Diabetes – the new epidemic

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Monday 25th January 2010

With the first study of diabetes within NHS hospitals conducted, the results appear worse than everyone expected. The current diabetes rate within the UK is thought to be around 4%, yet within hospitals this rate is dramatically increased by five times to 20%, therefore showing that around one in every five hospital patients are suffering from the disease. However, it is also being questioned as to whether or not doctors are becoming all too ready to diagnose a patient with diabetes when it isn’t necessary.

The majority of these hospital cases will be admitted into hospital with something unrelated to diabetes whilst others will be treated directly for their diabetes having fallen into a blood-sugar induced coma. Regardless of why they were admitted into hospital, diabetes is treated with great concern by many doctors as the disease can increase the chances of strokes and heart attacks by a staggering five times. With the rate of obesity also increasing, much of the blame is being pointed here towards unhealthy lifestyles as the majority of type 2 diabetes cases are due to unhealthy aspects of our lifestyles; e.g. smoking, alcohol, lack of exercise and so on. As the disease poses a great risk to many of the patients, the NHS budgets are being stretched as far as possible to help ensure these patients are treated quickly and efficiently. However, if the current rate continues as it does by 2025 the amount of diabetes sufferers is thought to be a whopping 4 million (with 2.6 million now). Doctors also warn that this high amount of people will be costing the NHS a quarter of their budget.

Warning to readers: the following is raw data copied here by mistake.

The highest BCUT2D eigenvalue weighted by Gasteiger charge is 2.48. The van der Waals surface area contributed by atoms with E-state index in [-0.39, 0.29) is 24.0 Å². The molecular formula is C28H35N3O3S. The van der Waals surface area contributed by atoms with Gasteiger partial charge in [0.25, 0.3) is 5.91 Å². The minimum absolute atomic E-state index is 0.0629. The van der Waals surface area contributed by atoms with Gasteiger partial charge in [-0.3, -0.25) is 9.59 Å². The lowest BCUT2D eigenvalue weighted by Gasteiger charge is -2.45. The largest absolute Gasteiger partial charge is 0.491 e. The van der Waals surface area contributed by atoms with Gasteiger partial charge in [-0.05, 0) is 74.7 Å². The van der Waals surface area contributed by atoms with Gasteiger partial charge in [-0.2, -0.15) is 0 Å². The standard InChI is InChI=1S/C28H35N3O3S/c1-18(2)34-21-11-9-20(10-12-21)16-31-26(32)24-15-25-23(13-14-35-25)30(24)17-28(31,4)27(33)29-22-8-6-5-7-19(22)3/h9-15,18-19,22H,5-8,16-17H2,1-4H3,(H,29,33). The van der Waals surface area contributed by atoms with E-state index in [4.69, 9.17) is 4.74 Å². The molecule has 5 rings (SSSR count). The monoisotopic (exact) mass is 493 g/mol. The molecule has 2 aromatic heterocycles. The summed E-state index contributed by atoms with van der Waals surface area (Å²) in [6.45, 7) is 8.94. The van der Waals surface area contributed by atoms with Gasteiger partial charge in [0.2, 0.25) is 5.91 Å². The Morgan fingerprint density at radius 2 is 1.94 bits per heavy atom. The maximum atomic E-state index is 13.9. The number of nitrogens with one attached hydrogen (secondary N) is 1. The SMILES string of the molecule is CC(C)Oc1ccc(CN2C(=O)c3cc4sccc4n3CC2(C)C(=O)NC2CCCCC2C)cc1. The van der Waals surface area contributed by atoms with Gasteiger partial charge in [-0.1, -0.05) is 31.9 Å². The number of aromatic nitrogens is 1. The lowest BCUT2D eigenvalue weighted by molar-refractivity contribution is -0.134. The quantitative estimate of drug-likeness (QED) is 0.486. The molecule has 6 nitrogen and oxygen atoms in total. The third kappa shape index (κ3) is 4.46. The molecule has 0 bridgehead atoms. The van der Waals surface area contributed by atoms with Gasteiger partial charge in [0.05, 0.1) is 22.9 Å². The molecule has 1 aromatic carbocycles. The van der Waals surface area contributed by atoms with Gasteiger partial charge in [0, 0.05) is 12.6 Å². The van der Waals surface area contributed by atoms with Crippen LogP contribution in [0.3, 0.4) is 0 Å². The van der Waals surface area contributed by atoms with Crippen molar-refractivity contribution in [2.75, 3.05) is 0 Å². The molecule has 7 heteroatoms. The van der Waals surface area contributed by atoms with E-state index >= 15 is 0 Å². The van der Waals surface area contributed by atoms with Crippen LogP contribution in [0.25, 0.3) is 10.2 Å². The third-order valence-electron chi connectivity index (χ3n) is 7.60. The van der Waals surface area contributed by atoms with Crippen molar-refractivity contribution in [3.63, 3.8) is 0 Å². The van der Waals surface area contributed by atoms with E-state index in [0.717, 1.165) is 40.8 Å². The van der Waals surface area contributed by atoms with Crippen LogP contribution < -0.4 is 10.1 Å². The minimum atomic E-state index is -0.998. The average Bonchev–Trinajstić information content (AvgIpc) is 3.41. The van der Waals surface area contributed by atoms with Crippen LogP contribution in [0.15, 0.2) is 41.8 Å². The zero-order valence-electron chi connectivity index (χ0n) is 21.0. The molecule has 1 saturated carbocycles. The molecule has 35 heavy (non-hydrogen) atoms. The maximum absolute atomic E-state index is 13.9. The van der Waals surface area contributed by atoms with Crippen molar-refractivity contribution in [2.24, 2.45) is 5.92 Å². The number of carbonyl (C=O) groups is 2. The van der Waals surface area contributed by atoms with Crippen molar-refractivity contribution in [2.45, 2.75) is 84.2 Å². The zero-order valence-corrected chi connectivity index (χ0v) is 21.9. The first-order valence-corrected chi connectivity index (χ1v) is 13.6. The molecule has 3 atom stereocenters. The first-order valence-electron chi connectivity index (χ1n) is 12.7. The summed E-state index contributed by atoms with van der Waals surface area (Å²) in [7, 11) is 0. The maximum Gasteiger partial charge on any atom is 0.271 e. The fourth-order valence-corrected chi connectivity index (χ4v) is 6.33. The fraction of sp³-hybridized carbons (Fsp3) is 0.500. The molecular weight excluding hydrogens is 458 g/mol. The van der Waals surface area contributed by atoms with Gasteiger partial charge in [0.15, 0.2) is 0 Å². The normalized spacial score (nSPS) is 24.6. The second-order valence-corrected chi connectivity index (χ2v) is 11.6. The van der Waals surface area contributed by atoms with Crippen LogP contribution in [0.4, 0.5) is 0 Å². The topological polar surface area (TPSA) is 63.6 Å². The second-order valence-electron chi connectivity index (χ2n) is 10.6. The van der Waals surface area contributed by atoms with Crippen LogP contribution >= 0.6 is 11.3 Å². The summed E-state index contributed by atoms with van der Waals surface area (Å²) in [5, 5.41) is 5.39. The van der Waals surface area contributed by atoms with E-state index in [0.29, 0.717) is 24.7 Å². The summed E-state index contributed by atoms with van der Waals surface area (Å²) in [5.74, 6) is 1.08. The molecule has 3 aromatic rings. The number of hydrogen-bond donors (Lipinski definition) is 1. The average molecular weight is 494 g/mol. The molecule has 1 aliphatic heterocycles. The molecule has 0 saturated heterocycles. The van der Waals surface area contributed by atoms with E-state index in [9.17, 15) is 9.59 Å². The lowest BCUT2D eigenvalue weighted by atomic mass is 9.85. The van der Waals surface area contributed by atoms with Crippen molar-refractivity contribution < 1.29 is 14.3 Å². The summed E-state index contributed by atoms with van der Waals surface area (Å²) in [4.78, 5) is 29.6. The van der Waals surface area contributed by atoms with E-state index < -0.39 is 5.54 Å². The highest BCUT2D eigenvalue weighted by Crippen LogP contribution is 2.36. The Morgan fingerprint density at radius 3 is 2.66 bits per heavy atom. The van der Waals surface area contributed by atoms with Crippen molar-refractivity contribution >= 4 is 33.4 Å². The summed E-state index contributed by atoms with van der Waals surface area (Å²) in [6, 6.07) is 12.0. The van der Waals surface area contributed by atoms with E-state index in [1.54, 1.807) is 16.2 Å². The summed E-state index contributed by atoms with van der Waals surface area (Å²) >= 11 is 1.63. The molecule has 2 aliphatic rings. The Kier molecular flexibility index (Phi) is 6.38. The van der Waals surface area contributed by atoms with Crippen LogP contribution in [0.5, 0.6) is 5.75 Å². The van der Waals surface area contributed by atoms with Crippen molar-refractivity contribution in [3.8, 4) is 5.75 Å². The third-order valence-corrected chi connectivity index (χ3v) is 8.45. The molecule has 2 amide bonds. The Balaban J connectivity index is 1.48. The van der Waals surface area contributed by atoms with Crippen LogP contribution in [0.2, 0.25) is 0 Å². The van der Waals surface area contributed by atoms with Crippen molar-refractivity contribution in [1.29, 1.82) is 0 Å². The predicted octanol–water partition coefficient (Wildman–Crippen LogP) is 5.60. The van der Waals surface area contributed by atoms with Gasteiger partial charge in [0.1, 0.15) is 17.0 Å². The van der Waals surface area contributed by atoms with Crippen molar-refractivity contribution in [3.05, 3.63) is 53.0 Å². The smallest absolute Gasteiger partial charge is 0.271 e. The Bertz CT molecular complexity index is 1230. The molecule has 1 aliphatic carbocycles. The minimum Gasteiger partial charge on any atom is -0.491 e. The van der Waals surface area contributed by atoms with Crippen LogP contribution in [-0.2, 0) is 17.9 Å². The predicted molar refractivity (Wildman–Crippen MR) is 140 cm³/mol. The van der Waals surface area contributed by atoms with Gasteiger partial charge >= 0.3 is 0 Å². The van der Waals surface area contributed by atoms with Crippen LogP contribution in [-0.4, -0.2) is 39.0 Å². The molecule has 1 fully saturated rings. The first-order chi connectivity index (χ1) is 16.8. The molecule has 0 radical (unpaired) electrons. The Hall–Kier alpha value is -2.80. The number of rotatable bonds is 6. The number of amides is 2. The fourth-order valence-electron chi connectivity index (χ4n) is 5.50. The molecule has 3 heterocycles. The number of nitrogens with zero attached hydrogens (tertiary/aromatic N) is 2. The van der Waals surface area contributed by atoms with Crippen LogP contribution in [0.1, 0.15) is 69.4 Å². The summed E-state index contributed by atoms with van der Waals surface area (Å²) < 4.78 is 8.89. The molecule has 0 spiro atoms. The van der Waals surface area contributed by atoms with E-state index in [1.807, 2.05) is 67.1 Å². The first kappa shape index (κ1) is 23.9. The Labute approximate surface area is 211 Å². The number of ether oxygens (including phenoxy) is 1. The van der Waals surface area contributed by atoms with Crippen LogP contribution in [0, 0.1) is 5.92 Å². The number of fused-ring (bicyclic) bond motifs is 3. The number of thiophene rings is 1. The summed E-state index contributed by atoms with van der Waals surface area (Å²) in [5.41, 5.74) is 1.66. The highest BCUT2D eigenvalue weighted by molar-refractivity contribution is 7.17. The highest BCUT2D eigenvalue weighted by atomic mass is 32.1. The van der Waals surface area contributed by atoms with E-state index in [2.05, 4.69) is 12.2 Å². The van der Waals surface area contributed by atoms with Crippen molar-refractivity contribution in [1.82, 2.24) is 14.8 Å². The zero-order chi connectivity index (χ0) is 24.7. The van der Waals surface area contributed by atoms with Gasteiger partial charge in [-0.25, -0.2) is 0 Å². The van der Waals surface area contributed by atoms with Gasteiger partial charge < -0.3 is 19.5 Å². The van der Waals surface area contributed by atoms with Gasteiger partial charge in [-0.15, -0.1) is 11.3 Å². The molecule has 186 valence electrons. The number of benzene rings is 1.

Furthermore, following other news this week, half of the people diagnosed a year are not aware that they were suffering from diabetes. Whilst the affects can be minimal and go unnoticed, particularly if you are not looking for them, some skeptics are suggesting that doctors are too quick to stamp diabetes on their patients forehead instead of suggesting simple solutions. What skeptics do suggest is that if it is clear someone is suffering from a mild case of diabetes, a healthy lifestyle should be implemented alongside loss of weight and they should find themselves a whole lot better. Perhaps more worryingly is the misdiagnosis of “fitter” patients who are showing themselves to be just marginally above the normal blood-sugar readings. Skeptics are suggesting that if people who are fit and healthy and have no complaints are finding themselves being diagnosed with diabetes, they should ask for a Glucose Tolerance Test (GTT) to completely rectify the situation.

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